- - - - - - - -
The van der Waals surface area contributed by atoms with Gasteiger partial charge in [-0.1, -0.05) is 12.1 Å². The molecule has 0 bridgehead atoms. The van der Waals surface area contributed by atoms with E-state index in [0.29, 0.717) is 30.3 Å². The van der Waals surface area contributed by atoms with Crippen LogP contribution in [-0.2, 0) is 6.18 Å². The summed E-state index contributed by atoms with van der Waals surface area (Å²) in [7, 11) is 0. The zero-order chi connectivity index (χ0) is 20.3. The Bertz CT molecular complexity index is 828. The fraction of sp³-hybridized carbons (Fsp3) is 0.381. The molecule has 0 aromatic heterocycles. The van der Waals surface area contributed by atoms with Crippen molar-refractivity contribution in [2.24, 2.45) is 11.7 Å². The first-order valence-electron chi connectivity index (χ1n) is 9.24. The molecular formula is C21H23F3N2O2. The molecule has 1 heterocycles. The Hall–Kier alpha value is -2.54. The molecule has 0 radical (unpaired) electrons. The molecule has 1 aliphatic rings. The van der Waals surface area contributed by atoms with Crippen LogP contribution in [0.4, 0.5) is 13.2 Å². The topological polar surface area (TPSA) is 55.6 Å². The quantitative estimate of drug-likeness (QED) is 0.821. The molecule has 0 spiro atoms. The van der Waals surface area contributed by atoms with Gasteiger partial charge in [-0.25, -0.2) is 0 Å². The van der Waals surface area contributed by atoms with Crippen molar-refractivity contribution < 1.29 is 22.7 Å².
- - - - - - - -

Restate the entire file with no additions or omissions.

The van der Waals surface area contributed by atoms with Gasteiger partial charge in [-0.1, -0.05) is 12.1 Å². The molecule has 0 bridgehead atoms. The van der Waals surface area contributed by atoms with E-state index in [0.29, 0.717) is 30.3 Å². The van der Waals surface area contributed by atoms with Crippen LogP contribution in [-0.2, 0) is 6.18 Å². The summed E-state index contributed by atoms with van der Waals surface area (Å²) in [7, 11) is 0. The zero-order chi connectivity index (χ0) is 20.3. The Bertz CT molecular complexity index is 828. The fraction of sp³-hybridized carbons (Fsp3) is 0.381. The molecule has 0 aromatic heterocycles. The van der Waals surface area contributed by atoms with Crippen molar-refractivity contribution in [2.24, 2.45) is 11.7 Å². The first-order valence-electron chi connectivity index (χ1n) is 9.24. The molecular formula is C21H23F3N2O2. The molecule has 1 heterocycles. The Hall–Kier alpha value is -2.54. The molecule has 0 radical (unpaired) electrons. The molecule has 1 aliphatic rings. The van der Waals surface area contributed by atoms with Crippen LogP contribution in [0.4, 0.5) is 13.2 Å². The topological polar surface area (TPSA) is 55.6 Å². The quantitative estimate of drug-likeness (QED) is 0.821. The molecule has 0 spiro atoms. The van der Waals surface area contributed by atoms with Gasteiger partial charge in [-0.25, -0.2) is 0 Å². The van der Waals surface area contributed by atoms with Crippen molar-refractivity contribution < 1.29 is 22.7 Å².